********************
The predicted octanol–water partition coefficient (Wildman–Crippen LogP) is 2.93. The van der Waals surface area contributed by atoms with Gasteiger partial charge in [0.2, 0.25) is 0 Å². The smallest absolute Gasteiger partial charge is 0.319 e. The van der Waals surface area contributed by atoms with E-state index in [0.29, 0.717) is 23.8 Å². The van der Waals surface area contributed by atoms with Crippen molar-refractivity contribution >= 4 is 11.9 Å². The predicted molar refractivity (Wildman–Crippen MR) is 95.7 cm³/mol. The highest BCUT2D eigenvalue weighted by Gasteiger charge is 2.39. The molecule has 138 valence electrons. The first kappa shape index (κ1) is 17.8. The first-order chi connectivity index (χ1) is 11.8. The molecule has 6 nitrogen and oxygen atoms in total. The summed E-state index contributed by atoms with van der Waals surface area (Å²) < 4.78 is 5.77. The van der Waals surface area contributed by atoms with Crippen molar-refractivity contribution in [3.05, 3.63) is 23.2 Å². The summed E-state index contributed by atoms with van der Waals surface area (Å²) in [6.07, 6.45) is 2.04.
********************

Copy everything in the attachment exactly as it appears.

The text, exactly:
The predicted octanol–water partition coefficient (Wildman–Crippen LogP) is 2.93. The van der Waals surface area contributed by atoms with Gasteiger partial charge in [0.2, 0.25) is 0 Å². The smallest absolute Gasteiger partial charge is 0.319 e. The van der Waals surface area contributed by atoms with E-state index in [0.29, 0.717) is 23.8 Å². The van der Waals surface area contributed by atoms with Crippen molar-refractivity contribution >= 4 is 11.9 Å². The predicted molar refractivity (Wildman–Crippen MR) is 95.7 cm³/mol. The highest BCUT2D eigenvalue weighted by Gasteiger charge is 2.39. The molecule has 138 valence electrons. The first kappa shape index (κ1) is 17.8. The first-order chi connectivity index (χ1) is 11.8. The molecule has 6 nitrogen and oxygen atoms in total. The summed E-state index contributed by atoms with van der Waals surface area (Å²) < 4.78 is 5.77. The van der Waals surface area contributed by atoms with Crippen molar-refractivity contribution in [3.05, 3.63) is 23.2 Å². The summed E-state index contributed by atoms with van der Waals surface area (Å²) in [6.07, 6.45) is 2.04.